The Triple Threat: Diet, Diabetes and Fatty Liver Disease

Credit: iStock Fatty liver disease is a group of disorders that occur when too much fat builds up in the liver. Many people may have heard of alcohol-related fatty liver disease, a condition in which moderate to heavy consumption of alcohol leads to fat buildup and scarring in the liver. However, non-alcoholic fatty liver disease … Continue reading The Triple Threat: Diet, Diabetes and Fatty Liver Disease

Baking Soda, Body Fat and Blood Tests: Research from the APS/ASN Renal Conference

If you don’t know what “renal” means, you’re probably not alone. The main organs of the renal system—sometimes thought of as our personal plumbing system—are the kidneys and bladder. The renal system gets rid of waste through urine and helps regulate blood pressure. Current research shows that renal health relies on many other body systems … Continue reading Baking Soda, Body Fat and Blood Tests: Research from the APS/ASN Renal Conference

Spotlight On: The Endocrine System

On any given day, you may feel stressed, moody, happy, tired or thirsty. All of these feelings seem to move and change seamlessly—and they are all a result of your endocrine system. Your endocrine system is made up of glands—for example, islets of Langerhans (within the pancreas)—that produce and secrete hormones and of organs—such as … Continue reading Spotlight On: The Endocrine System

Why Being an ‘Active Couch Potato’ Is Bad for Your Health

Did you know that even if you exercise regularly, you may be what researchers call an “active couch potato?” Consider this: If you exercise 30 to 45 minutes a day—completing your daily workout all at one time—it is easy to still spend 80 to 90 percent of your waking hours sitting. A study in England … Continue reading Why Being an ‘Active Couch Potato’ Is Bad for Your Health

Type 2 Diabetes and You: It’s Complicated

People in the U.S. continue to eat diets high in saturated fat and get little exercise. And more and more of them are being diagnosed with type 2 diabetes. While many people with diabetes make lifelong lifestyle changes to control their blood sugar, others may not understand that eating too much sugar when they have … Continue reading Type 2 Diabetes and You: It’s Complicated

Spotlight On: Circadian Rhythm

The phrase “circadian rhythm” seems to appear with increasing frequency in the news. The study of circadian rhythm also got a boost when the 2017 Nobel Prize in Physiology or Medicine was awarded to three pioneering researchers in this area. But many people may not understand what it means and why it’s important. All biological … Continue reading Spotlight On: Circadian Rhythm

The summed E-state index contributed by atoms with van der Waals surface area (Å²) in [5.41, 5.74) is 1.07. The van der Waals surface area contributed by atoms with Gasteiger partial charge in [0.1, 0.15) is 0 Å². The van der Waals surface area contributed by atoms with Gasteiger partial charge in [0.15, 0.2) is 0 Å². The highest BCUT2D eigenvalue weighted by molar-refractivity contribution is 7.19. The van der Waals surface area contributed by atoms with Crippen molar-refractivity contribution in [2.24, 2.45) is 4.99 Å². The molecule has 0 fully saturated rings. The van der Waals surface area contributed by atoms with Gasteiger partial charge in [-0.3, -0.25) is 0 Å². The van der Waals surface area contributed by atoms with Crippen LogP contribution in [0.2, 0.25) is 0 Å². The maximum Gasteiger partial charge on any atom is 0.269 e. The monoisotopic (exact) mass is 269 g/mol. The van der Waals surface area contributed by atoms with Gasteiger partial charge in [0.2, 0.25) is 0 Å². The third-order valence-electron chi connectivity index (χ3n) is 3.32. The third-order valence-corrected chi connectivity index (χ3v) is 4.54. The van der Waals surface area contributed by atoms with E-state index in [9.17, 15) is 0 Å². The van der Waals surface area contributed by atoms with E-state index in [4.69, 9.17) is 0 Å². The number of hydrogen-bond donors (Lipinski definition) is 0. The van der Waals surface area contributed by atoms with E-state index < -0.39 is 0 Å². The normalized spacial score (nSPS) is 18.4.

Spotlight On: Inflammation

Working at a medical school, I hear the word “inflammation” in our students’ classes at least once a day. When people begin learning about inflammation, they usually ask a common question: Is it a good thing or a bad thing? Inflammation is part of the body’s normal response to injury or infection. The four classic … Continue reading Spotlight On: Inflammation

How, What and When to Eat: Scientists Weigh In at Experimental Biology 2018

Each year, scientists who study physiology and other biomedical research fields—including anatomy, biochemistry, pathology and pharmacology—gather at the Experimental Biology (EB) meeting. Scientific meetings such as EB provide a platform to present and learn about new and cutting-edge research and form collaborations with colleagues that can lead to advances in science and medicine. This year’s … Continue reading How, What and When to Eat: Scientists Weigh In at Experimental Biology 2018

The Hispanic Paradox: Why Are Some Ethnic Groups Living Longer than Others?

In the U.S., we focus much attention on the health behaviors that can help us live a longer life: the “secrets” of centenarians and long-lived animal species such as the naked mole rat, the optimal amount of exercise to help us maintain muscle tone and independence, and the best eating style—whether it’s eating like we … Continue reading The Hispanic Paradox: Why Are Some Ethnic Groups Living Longer than Others?

A Nutty Way to Curb Cravings

Although walnuts are recommended as an effective way to control appetite in people with diabetes, just how they regulate appetite has only recently been discovered. In a new study published in the journal Diabetes, Obesity and Metabolism, researchers examined the brains of 10 obese volunteers who drank breakfast smoothies for five days. Some of the … Continue reading A Nutty Way to Curb Cravings